Movie Review: “Indiana Jones and the Dial of Destiny”


Harrison Ford and Phoebe Waller-Bridge in "Indiana Jones and the Dial of Destiny"

Seeing “Indiana Jones and the Dial of Destiny” was a unique experience. I can’t recall the last time I watched a movie and never felt fully engaged. Sure, there are moments of interest and excitement, and there are sequences that disappoint and fall flat, but outside of those few times, I never really felt much one way or the other. Director James Mangold’s newest film feels like the cinematic equivalent of the color taupe: it simply exists without being good or bad. I felt nothing during the majority of the latest “Indiana Jones” — not revulsion at the feeling of a franchise unnecessarily extended nor excitement to see Harrison Ford back in his classic fedora. The two-and-a-half-hour runtime doesn’t feel overly long, but there isn’t a propulsive pace to it either. The movie lives in a liminal, medium space where it’s both an aggressively fine way to spend your time and something you could easily skip without missing anything. “Indiana Jones and the Dial of Destiny” simply exists.

Mangold’s film is an epic enterprise, spanning time and the globe with multiple set pieces that blend practical stunts with CGI to varying degrees of success. Its lead is a beloved star in a terrific role that helped make him famous, all while espousing how horrible Nazis are and why they should be taken out at every turn. Which makes the fact that it’s so middling even more bizarre. “Indiana Jones and the Dial of Destiny” feels like the ultimate movie to do laundry to, not necessarily because there are lulls, but because it never reaches the height of engagement needed to sweep you up in the adventure. There are memorable sequences, but they are forgettable in execution, and there are jokes that land, but they are mostly greeted by a smile or a small chuckle.

Indiana Jones’ (Ford) last escapade in World War II found him teamed up with another archaeologist (Toby Jones) to retrieve Archimedes’ Antikythera, a highly sophisticated dial that seems to track all manner of time and space. The duo wrested it from the clutches of a Nazi scientist (Mads Mikkelsen) and returned home as the war finally came to an end. Now, almost 25 years later, Jones is alone and on the verge of retirement as a professor at Hunter College. The archaeologist’s daughter, Helena (Phoebe Waller-Bridge), arrives looking for the dial, only to be tailed by the CIA working with that very Nazi scientist — a man who has found prominence in his work for the space program. Jones and Helena race across the globe to find the missing piece of the famed artifact and attempt to stay one step ahead of the scientist and his murderous goon (Boyd Holbrook).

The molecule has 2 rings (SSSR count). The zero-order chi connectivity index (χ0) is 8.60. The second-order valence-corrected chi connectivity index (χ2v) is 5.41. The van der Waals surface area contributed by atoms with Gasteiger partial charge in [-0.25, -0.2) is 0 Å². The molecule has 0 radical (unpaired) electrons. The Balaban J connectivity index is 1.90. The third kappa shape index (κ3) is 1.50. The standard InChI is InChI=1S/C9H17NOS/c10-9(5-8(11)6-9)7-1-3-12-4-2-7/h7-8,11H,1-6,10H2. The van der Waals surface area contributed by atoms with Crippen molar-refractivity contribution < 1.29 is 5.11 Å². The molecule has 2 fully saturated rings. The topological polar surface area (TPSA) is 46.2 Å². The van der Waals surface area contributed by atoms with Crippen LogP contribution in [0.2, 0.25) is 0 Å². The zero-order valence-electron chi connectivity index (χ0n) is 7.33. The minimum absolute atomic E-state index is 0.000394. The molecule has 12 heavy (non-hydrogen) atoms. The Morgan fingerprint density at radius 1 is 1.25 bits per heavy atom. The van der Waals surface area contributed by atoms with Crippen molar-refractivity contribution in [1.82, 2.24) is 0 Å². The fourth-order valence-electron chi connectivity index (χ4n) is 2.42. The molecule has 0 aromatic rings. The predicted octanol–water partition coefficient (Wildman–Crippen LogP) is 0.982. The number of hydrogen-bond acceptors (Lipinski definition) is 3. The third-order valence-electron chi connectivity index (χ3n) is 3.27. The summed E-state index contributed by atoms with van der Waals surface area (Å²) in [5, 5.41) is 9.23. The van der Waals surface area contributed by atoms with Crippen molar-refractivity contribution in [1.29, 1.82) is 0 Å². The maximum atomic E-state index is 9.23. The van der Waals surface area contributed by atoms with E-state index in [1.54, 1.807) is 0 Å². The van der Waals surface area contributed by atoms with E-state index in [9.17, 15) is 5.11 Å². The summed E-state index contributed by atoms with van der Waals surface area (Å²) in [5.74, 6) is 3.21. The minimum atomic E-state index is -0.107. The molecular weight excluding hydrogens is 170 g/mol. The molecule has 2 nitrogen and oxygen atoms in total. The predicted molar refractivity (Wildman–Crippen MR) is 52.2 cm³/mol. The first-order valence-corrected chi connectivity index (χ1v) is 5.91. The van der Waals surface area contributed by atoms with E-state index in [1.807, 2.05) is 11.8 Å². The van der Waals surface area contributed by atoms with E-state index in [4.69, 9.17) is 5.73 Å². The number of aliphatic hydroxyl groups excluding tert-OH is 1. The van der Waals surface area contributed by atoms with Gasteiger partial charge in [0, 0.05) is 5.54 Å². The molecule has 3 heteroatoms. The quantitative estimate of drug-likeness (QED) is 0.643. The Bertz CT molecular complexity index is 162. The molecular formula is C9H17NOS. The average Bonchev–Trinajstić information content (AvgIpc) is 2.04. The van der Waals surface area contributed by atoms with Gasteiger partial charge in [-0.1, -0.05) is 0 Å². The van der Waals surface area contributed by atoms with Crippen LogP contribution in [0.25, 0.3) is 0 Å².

The best symbol for this muddled film is the character of Indiana Jones. Excluding the WWII sequence that opens the movie, this is an elderly version of the beloved icon. Does that mean he’s too old to perform the same Nazi punching and treasure hunting? And is that why there’s a younger surrogate version of him in Helena who could easily lead a new franchise if the fates align? One would think so, except he’s still able to do everything that he did before — he just complains about being old while doing it. He’s signified as having aged and changed, but there’s still an attempt to keep the icon frozen in amber to how everyone remembers him.

Part of the issue may be that Mangold simply isn’t as good of a director as Steven Spielberg. The latter always excelled at capturing the awe and making those moments translate from the characters to audiences; we are just as captivated by these wondrous events and amazing discoveries as the people on screen. Mangold is a fine filmmaker in his own right and excels in many areas. He is particularly strong with his casting, his work with actors and his ability to cleverly (and clearly) orchestrate action sequences in entertaining manners, but that doesn’t translate into the very specific vibe of the franchise.

The latest Indy adventure feels like a ghost of itself; it has all the necessary pieces but without the emotional resonance needed to connect with viewers. The thrilling chases are devoid of any real thrills, the mysteries are low on intrigue, the villains are missing true venomous appeal and the heroes’ charms are sadly muted. “Indiana Jones and the Dial of Destiny” looks good on paper, and watching out of the corner of one’s eye, it certainly resembles an Indiana Jones adventure, but it’s ultimately lacking. The film isn’t bad nor is it good. It just is, and that may be the most damning thing about it.


Starring: Harrison Ford, Phoebe Waller-Bridge, Mads Mikkelsen, Boyd Holbrook, Antonio Banderas, Toby Jones, Thomas Kretschmann, Karen Allen, John Rhys-Davies
Director: James Mangold

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